A remarkable electoral event
So where are we?
With each side eager to assign gloom and despondency to the other. Chaos, says one. Despair, says the other.
Kipling, I suspect, would have known how to respond. If…..that is, you are seeking answers.
For this is not a wrestling match, evenly matched or otherwise.
It is not a pub quiz between eager champions.
It is not even a talent show with the audience invited to judge.
The campaigns are not incidental. I am not remotely saying that.
However, they are not necessarily entirely seminal in this quite remarkable electoral event.
For, observing those campaigns, heeding them or disdaining them according to taste, are 4,285,323 people in Scotland who have registered to vote.
They will be motivated by a wide range of drivers: their background, their instinct, what they have heard, what they have seen, what they have come to think, what they have come to suspect.
They will be driven by intellectual curiosity, by emotional attachment, by neighbours, friends, family, by whimsy, by caprice, by rigorous examination, by momentum, by stasis.
The people of Scotland have their own future in their own hands.
Nobody can direct them. Nobody can forestall them.
One senior figure on the "No" side of the argument told me of the onset of personal and political anxiety: a mounting suspicion that the Better Together side sounded remote and elevated while there was a popular discourse taking place in the streets of Scotland, person to person.
That the "Yes" team were engaging in that discourse through community campaigning, allied to a highly visible and colourful presence, which engendered enthusiasm and a sense of common purpose.
Hence, I was told, the "No" side sidelined phone bashing designed to get the vote out. That was happening anyway.
Why waste time trying to persuade someone to participate who is already up for the debate?
Instead, it was suggested to me, "No" should seek to match "Yes" in vigour and street visibility: posters, banners, people.
Secondly, of course, that endeavour was strengthened by external endorsement - or, more precisely, external questions posed towards the "Yes" prospectus.
Hence, the comments from sundry businesses. Which were, of course, entirely voluntary and unprompted.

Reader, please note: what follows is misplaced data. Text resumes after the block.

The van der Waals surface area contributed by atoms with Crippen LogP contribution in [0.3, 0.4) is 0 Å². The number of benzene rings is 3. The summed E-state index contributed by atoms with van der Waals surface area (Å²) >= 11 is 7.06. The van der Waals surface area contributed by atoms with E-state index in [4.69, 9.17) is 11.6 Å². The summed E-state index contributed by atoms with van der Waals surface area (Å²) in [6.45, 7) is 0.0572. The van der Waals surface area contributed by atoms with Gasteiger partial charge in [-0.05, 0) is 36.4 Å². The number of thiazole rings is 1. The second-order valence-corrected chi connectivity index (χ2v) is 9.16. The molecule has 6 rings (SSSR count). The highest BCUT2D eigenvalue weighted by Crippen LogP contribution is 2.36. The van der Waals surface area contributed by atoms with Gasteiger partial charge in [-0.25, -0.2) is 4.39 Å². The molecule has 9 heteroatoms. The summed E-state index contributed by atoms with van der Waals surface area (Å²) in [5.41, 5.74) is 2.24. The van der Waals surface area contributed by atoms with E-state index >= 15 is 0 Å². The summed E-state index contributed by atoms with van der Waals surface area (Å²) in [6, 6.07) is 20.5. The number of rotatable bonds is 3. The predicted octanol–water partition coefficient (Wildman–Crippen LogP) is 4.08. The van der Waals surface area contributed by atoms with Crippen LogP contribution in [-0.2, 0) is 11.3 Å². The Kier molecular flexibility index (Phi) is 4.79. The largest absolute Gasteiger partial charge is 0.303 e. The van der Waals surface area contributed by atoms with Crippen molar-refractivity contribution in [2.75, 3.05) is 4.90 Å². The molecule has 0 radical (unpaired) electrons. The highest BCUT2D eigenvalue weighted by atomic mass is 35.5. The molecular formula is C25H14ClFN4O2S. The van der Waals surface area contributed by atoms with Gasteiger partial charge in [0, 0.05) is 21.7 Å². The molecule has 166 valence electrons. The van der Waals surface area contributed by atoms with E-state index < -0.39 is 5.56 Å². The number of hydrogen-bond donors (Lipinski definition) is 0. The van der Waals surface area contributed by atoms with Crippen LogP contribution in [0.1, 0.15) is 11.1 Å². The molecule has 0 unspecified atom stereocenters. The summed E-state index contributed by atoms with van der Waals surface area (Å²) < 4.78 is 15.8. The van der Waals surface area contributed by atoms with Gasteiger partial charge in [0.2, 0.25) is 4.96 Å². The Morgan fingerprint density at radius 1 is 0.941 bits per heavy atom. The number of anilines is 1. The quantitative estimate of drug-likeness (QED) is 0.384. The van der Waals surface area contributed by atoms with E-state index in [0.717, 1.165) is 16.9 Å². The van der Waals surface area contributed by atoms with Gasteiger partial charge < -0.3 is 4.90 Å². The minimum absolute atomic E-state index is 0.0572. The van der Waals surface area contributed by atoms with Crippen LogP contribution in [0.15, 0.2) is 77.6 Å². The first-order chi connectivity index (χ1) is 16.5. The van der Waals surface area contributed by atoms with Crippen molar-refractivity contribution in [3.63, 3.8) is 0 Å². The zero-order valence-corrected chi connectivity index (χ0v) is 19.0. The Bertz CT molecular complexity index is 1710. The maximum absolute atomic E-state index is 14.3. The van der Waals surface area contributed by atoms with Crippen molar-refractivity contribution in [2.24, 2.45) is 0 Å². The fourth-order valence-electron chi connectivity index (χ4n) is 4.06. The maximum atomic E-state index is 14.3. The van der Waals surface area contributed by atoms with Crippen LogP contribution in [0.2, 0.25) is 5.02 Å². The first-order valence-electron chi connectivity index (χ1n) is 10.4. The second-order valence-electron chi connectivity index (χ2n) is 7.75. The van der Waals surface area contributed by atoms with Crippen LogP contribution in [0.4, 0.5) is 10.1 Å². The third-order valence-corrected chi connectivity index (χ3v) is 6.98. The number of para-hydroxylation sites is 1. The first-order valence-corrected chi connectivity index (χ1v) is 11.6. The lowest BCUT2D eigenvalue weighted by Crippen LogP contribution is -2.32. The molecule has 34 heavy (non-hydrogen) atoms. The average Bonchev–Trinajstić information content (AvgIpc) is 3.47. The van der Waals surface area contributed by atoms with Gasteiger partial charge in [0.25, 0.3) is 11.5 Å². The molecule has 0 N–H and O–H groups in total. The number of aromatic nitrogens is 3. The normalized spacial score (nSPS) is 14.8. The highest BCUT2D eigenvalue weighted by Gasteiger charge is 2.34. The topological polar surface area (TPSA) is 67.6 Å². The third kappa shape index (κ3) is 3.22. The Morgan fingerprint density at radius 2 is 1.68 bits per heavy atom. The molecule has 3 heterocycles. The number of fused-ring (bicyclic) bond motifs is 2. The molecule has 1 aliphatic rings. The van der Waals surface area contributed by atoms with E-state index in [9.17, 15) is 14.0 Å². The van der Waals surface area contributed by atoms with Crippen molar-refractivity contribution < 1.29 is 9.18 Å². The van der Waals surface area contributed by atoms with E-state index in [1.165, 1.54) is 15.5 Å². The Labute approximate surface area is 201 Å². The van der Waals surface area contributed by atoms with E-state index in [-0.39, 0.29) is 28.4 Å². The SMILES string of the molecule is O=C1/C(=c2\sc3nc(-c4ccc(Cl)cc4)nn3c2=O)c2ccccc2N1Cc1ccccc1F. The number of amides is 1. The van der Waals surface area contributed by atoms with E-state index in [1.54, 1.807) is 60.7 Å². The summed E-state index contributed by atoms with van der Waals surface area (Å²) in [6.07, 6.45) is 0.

Do not mistake my point. I am not remotely saying that it is insignificant or wholly tactical that the Royal Bank of Scotland has now joined Lloyds Group in indicating that they would consider moving their headquarters designation to London in the event that a "Yes" vote created uncertainty.
However, Alex Salmond is entirely correct in drawing attention to the statement now issued by Ross McEwan, the chief executive of RBS.
He noted: "This is a technical procedure regarding the location of our registered head office. It is not an intention to move operations or jobs.
"Our current business in Scotland, including the personal and business bank, IT and operations, human resources and many other functions, are here because of the skills and knowledge of our people, and the sound business environment.
"So far, I see no reason why this would change should we implement our contingency plans."
Similarly, Lloyds noted, with regard to their potential plan, that "this is a legal procedure and there would be no immediate changes or issues which could affect our business or our customers."
There are other elements, such as John Lewis Partnership warning of "probable" price rises in Scotland in the event of independence, while supporters of independence say that other retailers have offered a different take.
So we have business anxieties.
But we also have Scottish business leaders - Sir Angus Grossart, Martin Gilbert - variously urging calm and arguing that an independent Scotland could flourish.
Back to my "No" interlocutor.
It was suggested to me that the offer of a timetable on new powers was significant, that it helped add a positive tone to a narrative which might, otherwise, risk sounding too negative.
Not, of course, that the "negative" will be abandoned. Better Together are, after all, seeking to negate a proposition. It is legitimate, from that perspective, to suggest that there may be flaws in that proposition.
In his speech today, Alex Salmond argued that the popular debate - that demotic discourse - had moved well beyond an offer of more powers.
He said that Scotland had rediscovered national self-confidence, that Scotland, consequently, would vote "Yes".
From the other side, Gordon Brown turned that offer of more powers to pragmatic consideration with regard to an issue which has grown in importance in this campaign: the NHS.
More tax powers, he says, gives Scotland the fiscal clout to ensure that the NHS is protected.
Again, though, the people will decide.
I know I have said that umpteen times. But, in this referendum, it reflects the recreation of a distinctive style of debate.
Forget hectoring. Disown bickering or barter. Engage directly person to person. Cajole, persuade.